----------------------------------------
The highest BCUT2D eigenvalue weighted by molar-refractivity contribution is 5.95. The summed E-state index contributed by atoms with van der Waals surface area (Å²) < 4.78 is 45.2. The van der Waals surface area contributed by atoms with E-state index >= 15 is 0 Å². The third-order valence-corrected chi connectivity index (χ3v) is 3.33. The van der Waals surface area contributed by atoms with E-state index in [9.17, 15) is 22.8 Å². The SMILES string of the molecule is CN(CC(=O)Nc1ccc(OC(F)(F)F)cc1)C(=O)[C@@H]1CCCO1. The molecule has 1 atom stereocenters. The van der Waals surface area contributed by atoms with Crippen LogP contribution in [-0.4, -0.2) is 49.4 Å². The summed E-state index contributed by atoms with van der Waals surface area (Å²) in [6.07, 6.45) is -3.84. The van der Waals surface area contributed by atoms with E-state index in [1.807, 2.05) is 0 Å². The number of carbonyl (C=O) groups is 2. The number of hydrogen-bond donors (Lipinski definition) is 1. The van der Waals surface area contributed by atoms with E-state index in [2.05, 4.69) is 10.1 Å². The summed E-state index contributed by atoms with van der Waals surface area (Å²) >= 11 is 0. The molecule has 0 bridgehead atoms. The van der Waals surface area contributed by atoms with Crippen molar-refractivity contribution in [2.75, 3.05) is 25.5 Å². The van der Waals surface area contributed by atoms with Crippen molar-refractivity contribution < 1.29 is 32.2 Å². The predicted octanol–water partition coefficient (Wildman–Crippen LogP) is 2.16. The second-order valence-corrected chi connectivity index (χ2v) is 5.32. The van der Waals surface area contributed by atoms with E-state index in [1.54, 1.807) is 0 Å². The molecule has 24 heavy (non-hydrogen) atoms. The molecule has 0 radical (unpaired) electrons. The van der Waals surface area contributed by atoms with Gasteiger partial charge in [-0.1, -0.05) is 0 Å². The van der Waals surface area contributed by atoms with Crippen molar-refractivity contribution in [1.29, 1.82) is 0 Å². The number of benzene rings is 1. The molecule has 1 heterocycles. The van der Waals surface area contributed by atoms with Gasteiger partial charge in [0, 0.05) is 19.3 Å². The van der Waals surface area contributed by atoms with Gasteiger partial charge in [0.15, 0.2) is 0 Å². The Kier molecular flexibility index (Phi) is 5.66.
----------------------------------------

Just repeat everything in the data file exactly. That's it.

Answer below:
The highest BCUT2D eigenvalue weighted by molar-refractivity contribution is 5.95. The summed E-state index contributed by atoms with van der Waals surface area (Å²) < 4.78 is 45.2. The van der Waals surface area contributed by atoms with E-state index >= 15 is 0 Å². The third-order valence-corrected chi connectivity index (χ3v) is 3.33. The van der Waals surface area contributed by atoms with E-state index in [9.17, 15) is 22.8 Å². The SMILES string of the molecule is CN(CC(=O)Nc1ccc(OC(F)(F)F)cc1)C(=O)[C@@H]1CCCO1. The molecule has 1 atom stereocenters. The van der Waals surface area contributed by atoms with Crippen LogP contribution in [-0.4, -0.2) is 49.4 Å². The summed E-state index contributed by atoms with van der Waals surface area (Å²) in [6.07, 6.45) is -3.84. The van der Waals surface area contributed by atoms with E-state index in [1.807, 2.05) is 0 Å². The number of carbonyl (C=O) groups is 2. The number of hydrogen-bond donors (Lipinski definition) is 1. The van der Waals surface area contributed by atoms with E-state index in [2.05, 4.69) is 10.1 Å². The summed E-state index contributed by atoms with van der Waals surface area (Å²) >= 11 is 0. The molecule has 0 bridgehead atoms. The van der Waals surface area contributed by atoms with Crippen molar-refractivity contribution in [2.75, 3.05) is 25.5 Å². The van der Waals surface area contributed by atoms with Crippen molar-refractivity contribution < 1.29 is 32.2 Å². The predicted octanol–water partition coefficient (Wildman–Crippen LogP) is 2.16. The second-order valence-corrected chi connectivity index (χ2v) is 5.32. The van der Waals surface area contributed by atoms with E-state index in [1.54, 1.807) is 0 Å². The molecule has 24 heavy (non-hydrogen) atoms. The molecule has 0 radical (unpaired) electrons. The van der Waals surface area contributed by atoms with Gasteiger partial charge in [-0.1, -0.05) is 0 Å². The van der Waals surface area contributed by atoms with Crippen molar-refractivity contribution in [1.29, 1.82) is 0 Å². The number of benzene rings is 1. The molecule has 1 heterocycles. The van der Waals surface area contributed by atoms with Gasteiger partial charge in [0, 0.05) is 19.3 Å². The van der Waals surface area contributed by atoms with Gasteiger partial charge in [0.15, 0.2) is 0 Å². The Kier molecular flexibility index (Phi) is 5.66.